So far the 2018 reading year is off to a great start! I’ve read five really great books this past month. Here is a brief review of each one:
Jumping Ship by Michael and Debi Pearl
This short, bold little book is one that I can already tell will be read and reread over the next twenty years in this household. Pearl addresses a big problem in the Christian homeschool community – one that affects countless families but is seldom talked about. Namely the problem of homeschooled children feeling stifled and imprisoned at home, so they “jump ship”, rejecting their family’s values and faith. Pearl gives very practical and wise advice to parents to keep your kids from doing the same. Great book to kick off 2018’s reading!
Relaxing with God by Andrew Farley
I’ve read God Without Religion by Farley before, and it changed my life forever. The way he described the gospel clicked, and suddenly the religion in my life was replaced by the vibrant life of Christ and the freedom I have in Him. Relaxing with God was so encouraging and really dives into the specific ways that the gospel allows us to relax with Christ instead of striving to “do better, be better”. As with any theological book I’ve ever read (or really any book I’ve ever read, period!) I don’t agree with the points in a couple chapters. But the overall message of this book is spot on and was the perfect book to get my mind in the right place for the new year!
The Naked Gospel by Andrew Farley
Because this was the third book I’ve read by Farley on grace, it felt a little redundant (especially I was reading Relaxing with God at the same exact time). But I think that if I were to recommend Farley to someone who had never read him, I would actually encourage them to read The Naked Gospel first, then God Without Religion then Relaxing with God. Great introduction to and in-depth look at grace.
The Help by Kathryn Stockett
Wow. Just…wow. I downloaded the audiobook version of The Help on a whim earlier this month, and was absolutely sucked in. For days I forgot that it was below freezing in the middle of January, and was transported to the sweltering heat of 1960’s Jackson, Mississippi. The story was phenomenal, the dialogue and character development was excellent, and holy cow, the narration was incredible. Octavia Spencer reading Minny Jackson was possibly the best narration I’ve ever heard – certainly eclipsing her performance of Minny in the film! Sometimes this book was very hard to read and very emotional – I rarely cry when reading, but I cried from my heart at the end. It was so rough in parts that I don’t know if I’d ever have the guts to read it again (I’d have to psych myself up first and maybe give it a few years), but it was truly a modern masterpiece.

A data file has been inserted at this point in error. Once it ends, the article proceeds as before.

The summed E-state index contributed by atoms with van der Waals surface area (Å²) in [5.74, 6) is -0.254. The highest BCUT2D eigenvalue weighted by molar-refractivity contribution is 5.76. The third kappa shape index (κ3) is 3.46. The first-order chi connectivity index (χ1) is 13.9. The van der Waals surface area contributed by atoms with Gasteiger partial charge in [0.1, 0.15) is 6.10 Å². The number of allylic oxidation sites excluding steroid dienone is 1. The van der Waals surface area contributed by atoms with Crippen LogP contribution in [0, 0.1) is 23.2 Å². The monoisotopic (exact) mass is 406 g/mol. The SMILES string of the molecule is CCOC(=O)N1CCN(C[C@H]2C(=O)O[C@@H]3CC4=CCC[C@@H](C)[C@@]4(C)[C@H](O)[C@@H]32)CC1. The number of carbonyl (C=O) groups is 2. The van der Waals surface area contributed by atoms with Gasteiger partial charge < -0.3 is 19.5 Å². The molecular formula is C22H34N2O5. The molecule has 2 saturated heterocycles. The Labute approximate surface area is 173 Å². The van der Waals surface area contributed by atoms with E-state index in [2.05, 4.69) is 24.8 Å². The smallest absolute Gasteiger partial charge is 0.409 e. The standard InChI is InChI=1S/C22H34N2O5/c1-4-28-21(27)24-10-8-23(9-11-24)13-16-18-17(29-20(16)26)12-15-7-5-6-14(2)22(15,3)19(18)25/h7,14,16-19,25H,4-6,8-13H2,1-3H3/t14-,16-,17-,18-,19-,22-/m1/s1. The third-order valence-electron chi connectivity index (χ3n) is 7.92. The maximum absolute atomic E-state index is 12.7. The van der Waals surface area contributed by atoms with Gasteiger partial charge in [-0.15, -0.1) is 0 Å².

The Long Winter by Laura Ingalls Wilder
I usually am very strict with myself about reading books out of their series order – if I want to read a book in the middle of a series, then by golly I’ve got to read the whole series and get to it in due course! But I had a strange and inexplicable craving to read just The Long Winter, and I let myself do it. 🙂 I haven’t read it in years, and was stunned at the skill with which Laura wrote. The Little House books are so much a part of my childhood that Laura’s writing style and stories kind of soaked into me without me ever actually critically looking at the stories from an adult perspective. Reading it as an adult, I was thoroughly impressed with The Long Winter! Not only was it an incredible story, but Laura managed to convey the feeling of deep, biting, bone-chilling cold like nothing I’ve ever read. Reading this book made me cold, even bundled up toasty warm while reading!
Victoria the Queen by Julia Baird and The Hidden Helpmeet by Denny Kenaston and Debi Pearl
These two are bonuses because I actually finished both of them on New Years Eve, so I could start the new year with fresh books! I really enjoyed the biography of Victoria; I felt like I had to at least read one biography of her before I die, just because we share a name! She was a fascinating, strange, incredible little woman who literally shaped an era. Baird’s writing style was engaging and easy to follow, although she did insert anachronistic feminist comments occasionally. That got really old by the end of the book, but it wasn’t enough to turn me off from Victoria’s long and colorful history!
The Hidden Helpmeet was very short (almost more of a pamphlet than a full book) but good! It is a good accompaniment to Created to Be His Helpmeet. Whereas Created is kind of a “how to” book with lots of do’s and don’ts, The Hidden Helpmeet is more of an encouragement once you’ve grasped the concepts in Created. A reminder that being a great wife really does matter, and isn’t the dreary existence that the world would sometimes have us think it is!
Like I said, 2018 is off to a fantastic start in the reading department! Right now I’m currently continuing my leisurely re-read of Harry Potter and the Prisoner of Azkaban, and my first time reading The Shining by Stephen King. So far, King is blowing my mind again – the guy is a genius. I know it’s not going to end happily, but I can’t help but pick it up and devour it every chance I get.
What are you currently reading? How is your 2018 reading year going so far?